Compression improves healing of venous leg ulcers compared with no compression, with differences between different compression systems
- Department of Epidemiology and Preventive Medicine, Monash University, Melbourne, Victoria, Australia
- Correspondence to: Dr Carolina D Weller
Department of Epidemiology and Preventive Medicine, Monash University, Level 6 Alfred Centre, 99 Commercial Road, Prahran, Melbourne, VIC 3004, Australia;
Commentary on: O'Meara S, Cullum N, Nelson EA, et al. Compression for venous leg ulcers. Cochrane Database Syst Rev 2012;11:CD000265.
Implications for practice and research
Multicomponent compression systems are more effective than single-component systems.
Multicomponent systems containing elastic bandage are more effective than inelastic material.
High compression stocking system healing needs further research.
Compression is used to treat venous leg ulcers (VLU) that are secondary to venous insufficiency; it assists by reducing venous hypertension, enhancing venous return and reducing peripheral oedema. Healing potential is decreased if compression is not applied. Many randomised controlled trials (RCTs) included in the present study have reported on healing outcomes of different types of compression systems. A large number of compression options are now available, and the choice is further complicated by different application techniques of single and multiple components. Laboratory studies have reported differences in compression sub-bandage pressure (SBP) although laboratory performance of bandage may not reflect clinical application.
Eight RCTs were identified with comparisons between compression systems. These included compression when compared with: primary dressing alone, non-compressive bandages or usual care that did not routinely include compression. Six categories of compression bandage system were compared, including: single-component, two-component, three-component and compression systems comprising four components (4LB) including elastic, and adjustable compression boots compared with compression bandages, and compression stockings or tubular devices. The review included 48 RCTs with a total of 4321 participants from the UK, the USA, Canada, Europe and Australia. Forty per cent of included trials had sample sizes of 50 or fewer, and 67% recruited 100 patients or fewer. Of the included trials, 31 RCTs did not report statistical power or sample size estimation. Bandaging application technique was seldom reported.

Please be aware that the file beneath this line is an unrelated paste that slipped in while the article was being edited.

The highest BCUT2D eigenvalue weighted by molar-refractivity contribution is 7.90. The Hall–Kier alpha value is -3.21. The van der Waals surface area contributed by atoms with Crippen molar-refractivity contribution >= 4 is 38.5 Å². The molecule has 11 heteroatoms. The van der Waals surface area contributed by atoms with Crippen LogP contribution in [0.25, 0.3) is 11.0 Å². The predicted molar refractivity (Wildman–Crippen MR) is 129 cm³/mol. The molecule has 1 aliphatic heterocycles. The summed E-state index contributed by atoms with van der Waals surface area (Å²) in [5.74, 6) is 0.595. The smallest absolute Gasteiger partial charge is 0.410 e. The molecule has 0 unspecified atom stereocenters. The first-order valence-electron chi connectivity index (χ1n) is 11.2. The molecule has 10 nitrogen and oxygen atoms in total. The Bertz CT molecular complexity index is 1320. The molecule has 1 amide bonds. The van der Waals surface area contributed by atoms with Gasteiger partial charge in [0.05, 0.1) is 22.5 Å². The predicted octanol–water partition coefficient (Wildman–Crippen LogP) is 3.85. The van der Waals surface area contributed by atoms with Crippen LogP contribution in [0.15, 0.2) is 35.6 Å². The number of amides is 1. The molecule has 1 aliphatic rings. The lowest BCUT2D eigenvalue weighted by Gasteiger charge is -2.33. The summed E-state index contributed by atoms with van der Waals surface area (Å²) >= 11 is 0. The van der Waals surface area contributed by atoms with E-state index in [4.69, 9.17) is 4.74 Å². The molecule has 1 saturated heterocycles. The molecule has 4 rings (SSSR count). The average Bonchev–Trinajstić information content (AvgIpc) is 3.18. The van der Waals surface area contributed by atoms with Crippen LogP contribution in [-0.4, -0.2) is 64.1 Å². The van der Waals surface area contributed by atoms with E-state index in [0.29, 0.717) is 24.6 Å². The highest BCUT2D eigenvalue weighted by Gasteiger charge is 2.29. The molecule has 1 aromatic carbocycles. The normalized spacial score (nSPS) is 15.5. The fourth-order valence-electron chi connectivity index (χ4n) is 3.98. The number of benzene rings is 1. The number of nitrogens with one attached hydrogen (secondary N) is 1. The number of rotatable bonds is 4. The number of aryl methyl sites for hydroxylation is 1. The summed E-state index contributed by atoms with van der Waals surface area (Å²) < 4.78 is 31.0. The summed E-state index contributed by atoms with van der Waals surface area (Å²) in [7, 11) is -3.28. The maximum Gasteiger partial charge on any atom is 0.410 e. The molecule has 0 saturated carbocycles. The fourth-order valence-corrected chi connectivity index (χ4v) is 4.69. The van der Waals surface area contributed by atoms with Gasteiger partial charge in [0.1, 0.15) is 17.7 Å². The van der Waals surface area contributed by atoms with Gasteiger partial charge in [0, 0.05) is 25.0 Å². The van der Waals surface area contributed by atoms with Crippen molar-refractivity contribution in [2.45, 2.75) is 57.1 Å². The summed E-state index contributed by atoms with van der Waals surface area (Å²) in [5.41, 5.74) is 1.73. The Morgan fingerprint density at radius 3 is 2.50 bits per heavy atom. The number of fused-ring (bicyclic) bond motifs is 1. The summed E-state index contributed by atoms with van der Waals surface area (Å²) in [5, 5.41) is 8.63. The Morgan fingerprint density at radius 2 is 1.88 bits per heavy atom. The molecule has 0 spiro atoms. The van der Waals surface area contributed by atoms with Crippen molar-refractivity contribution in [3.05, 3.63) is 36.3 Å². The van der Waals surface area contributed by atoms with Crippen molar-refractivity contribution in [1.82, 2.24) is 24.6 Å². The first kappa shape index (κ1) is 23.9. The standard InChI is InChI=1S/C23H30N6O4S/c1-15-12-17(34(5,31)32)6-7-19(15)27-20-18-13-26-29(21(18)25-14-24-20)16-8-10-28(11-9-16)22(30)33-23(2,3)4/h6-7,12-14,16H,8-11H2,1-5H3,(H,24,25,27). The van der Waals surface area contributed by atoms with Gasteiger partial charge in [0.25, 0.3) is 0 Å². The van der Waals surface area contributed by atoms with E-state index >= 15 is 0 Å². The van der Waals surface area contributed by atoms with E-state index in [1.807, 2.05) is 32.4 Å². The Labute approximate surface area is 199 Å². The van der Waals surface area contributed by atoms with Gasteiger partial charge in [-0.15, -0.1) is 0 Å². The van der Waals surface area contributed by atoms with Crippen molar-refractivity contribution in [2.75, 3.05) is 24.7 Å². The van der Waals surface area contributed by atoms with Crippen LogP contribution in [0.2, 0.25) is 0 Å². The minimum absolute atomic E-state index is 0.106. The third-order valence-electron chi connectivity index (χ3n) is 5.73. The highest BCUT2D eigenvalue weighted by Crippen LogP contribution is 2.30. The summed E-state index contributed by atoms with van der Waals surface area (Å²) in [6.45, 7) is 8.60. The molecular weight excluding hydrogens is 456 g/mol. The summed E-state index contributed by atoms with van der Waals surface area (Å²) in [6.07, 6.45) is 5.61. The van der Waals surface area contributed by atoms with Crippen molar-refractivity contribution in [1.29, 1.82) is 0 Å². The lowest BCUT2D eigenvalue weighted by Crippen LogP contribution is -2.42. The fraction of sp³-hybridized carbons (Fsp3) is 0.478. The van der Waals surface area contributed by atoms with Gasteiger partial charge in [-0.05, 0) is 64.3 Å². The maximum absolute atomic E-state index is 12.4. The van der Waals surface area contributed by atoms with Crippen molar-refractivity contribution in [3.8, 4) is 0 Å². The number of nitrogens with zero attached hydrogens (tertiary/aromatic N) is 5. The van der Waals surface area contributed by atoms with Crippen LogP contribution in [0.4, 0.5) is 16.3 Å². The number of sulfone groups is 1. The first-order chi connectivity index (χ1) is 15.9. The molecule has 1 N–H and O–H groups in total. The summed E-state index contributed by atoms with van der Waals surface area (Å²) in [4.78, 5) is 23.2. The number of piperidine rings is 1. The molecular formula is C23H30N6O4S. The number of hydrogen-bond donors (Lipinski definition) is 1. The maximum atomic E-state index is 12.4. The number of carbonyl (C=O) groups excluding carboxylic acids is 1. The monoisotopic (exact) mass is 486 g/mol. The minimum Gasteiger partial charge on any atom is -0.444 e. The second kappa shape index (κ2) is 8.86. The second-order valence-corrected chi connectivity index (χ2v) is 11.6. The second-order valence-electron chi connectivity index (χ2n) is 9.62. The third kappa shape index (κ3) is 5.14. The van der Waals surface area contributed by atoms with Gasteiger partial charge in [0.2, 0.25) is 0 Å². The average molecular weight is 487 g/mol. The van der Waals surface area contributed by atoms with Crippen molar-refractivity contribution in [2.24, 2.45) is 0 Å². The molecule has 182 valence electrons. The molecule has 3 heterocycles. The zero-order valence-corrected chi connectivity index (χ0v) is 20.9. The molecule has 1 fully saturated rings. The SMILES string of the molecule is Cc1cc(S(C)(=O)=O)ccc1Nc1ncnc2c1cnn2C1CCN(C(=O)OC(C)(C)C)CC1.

Evidence suggests that VLUs heal more quickly with compression than without and that multicomponent systems achieve better healing outcomes. Comparison between four layer bandage (4LB) and multicomponent systems that include inelastic short stretch bandage (SSB) indicated the estimated probability of healing with 4LB was about 1.3 times that of the SSB (Cox regression analysis incorporated between-group differences). No significant differences were found between 4LB and paste bandages for complete healing. When compared with SSB, high-compression stockings were associated with better healing and better outcomes for pain and discomfort. No significant between-group differences were found for complete healing at 4 months and at 18 months for single-layer stockings and paste bandages. There was limited evidence on ulcer recurrence or compression adherence.
At present, it is difficult to classify and compare different compression systems as suggested by an international consensus statement1 because information on SBP is generally not available from clinical trial reports. The observed treatment effect of included trials may have been further influenced by imbalance of treatment groups at baseline, particularly with independent prognostic factors (ulcer size and duration). Some recent trials2 ,3 have addressed the imbalance of treatment groups at baseline by stratified randomisation and using analyses that adjusted for covariates. Many trials included in this review did not measure bandage skill; however, this would be useful if reported in future trials as a key variable in determining treatment effect. Methodological quality of future RCTs can be further improved by ensuring appropriate methods of randomisation, generating balanced groups at baseline, allocation concealment, using intention to treat analyses, ensuring blinded outcome assessment and designing studies with sufficient power to detect true treatment effect.4 ,5 To date, no published RCT has systematically examined reasons for compression treatment non-adherence from the patient's perspective. Low or non-adherence affects all compression therapies and, if numbers of efficacious treatments continue to be marketed, then future trials should report relevant outcomes such as healing and recurrence as well as possible reasons for non-adherence from the patient's perspective.